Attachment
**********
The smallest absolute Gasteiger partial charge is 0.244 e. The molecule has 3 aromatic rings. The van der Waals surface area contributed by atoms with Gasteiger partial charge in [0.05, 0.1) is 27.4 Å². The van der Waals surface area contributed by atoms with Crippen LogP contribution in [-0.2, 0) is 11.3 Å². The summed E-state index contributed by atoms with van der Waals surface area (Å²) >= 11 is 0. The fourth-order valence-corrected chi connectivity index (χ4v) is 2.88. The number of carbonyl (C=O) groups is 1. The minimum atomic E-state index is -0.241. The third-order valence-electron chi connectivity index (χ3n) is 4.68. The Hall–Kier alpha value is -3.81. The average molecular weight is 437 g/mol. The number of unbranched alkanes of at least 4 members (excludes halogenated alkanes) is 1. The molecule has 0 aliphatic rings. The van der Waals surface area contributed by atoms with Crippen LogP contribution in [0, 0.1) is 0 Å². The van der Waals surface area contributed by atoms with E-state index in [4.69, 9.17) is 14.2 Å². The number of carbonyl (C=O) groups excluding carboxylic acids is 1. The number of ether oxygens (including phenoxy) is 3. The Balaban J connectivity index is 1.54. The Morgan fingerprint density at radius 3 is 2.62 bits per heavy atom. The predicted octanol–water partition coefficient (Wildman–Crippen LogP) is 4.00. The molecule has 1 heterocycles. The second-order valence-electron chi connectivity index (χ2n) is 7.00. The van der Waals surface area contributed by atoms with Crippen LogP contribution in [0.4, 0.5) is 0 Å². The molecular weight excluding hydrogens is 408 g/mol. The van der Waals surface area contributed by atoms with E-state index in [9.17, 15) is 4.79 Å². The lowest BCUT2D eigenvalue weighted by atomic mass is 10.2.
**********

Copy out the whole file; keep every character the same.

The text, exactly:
The smallest absolute Gasteiger partial charge is 0.244 e. The molecule has 3 aromatic rings. The van der Waals surface area contributed by atoms with Gasteiger partial charge in [0.05, 0.1) is 27.4 Å². The van der Waals surface area contributed by atoms with Crippen LogP contribution in [-0.2, 0) is 11.3 Å². The summed E-state index contributed by atoms with van der Waals surface area (Å²) >= 11 is 0. The fourth-order valence-corrected chi connectivity index (χ4v) is 2.88. The number of carbonyl (C=O) groups is 1. The minimum atomic E-state index is -0.241. The third-order valence-electron chi connectivity index (χ3n) is 4.68. The Hall–Kier alpha value is -3.81. The average molecular weight is 437 g/mol. The number of unbranched alkanes of at least 4 members (excludes halogenated alkanes) is 1. The molecule has 0 aliphatic rings. The van der Waals surface area contributed by atoms with Crippen LogP contribution in [0, 0.1) is 0 Å². The van der Waals surface area contributed by atoms with E-state index in [4.69, 9.17) is 14.2 Å². The number of carbonyl (C=O) groups excluding carboxylic acids is 1. The number of ether oxygens (including phenoxy) is 3. The Balaban J connectivity index is 1.54. The Morgan fingerprint density at radius 3 is 2.62 bits per heavy atom. The predicted octanol–water partition coefficient (Wildman–Crippen LogP) is 4.00. The molecule has 1 heterocycles. The second-order valence-electron chi connectivity index (χ2n) is 7.00. The van der Waals surface area contributed by atoms with Crippen LogP contribution in [0.4, 0.5) is 0 Å². The molecular weight excluding hydrogens is 408 g/mol. The van der Waals surface area contributed by atoms with E-state index in [9.17, 15) is 4.79 Å². The lowest BCUT2D eigenvalue weighted by atomic mass is 10.2.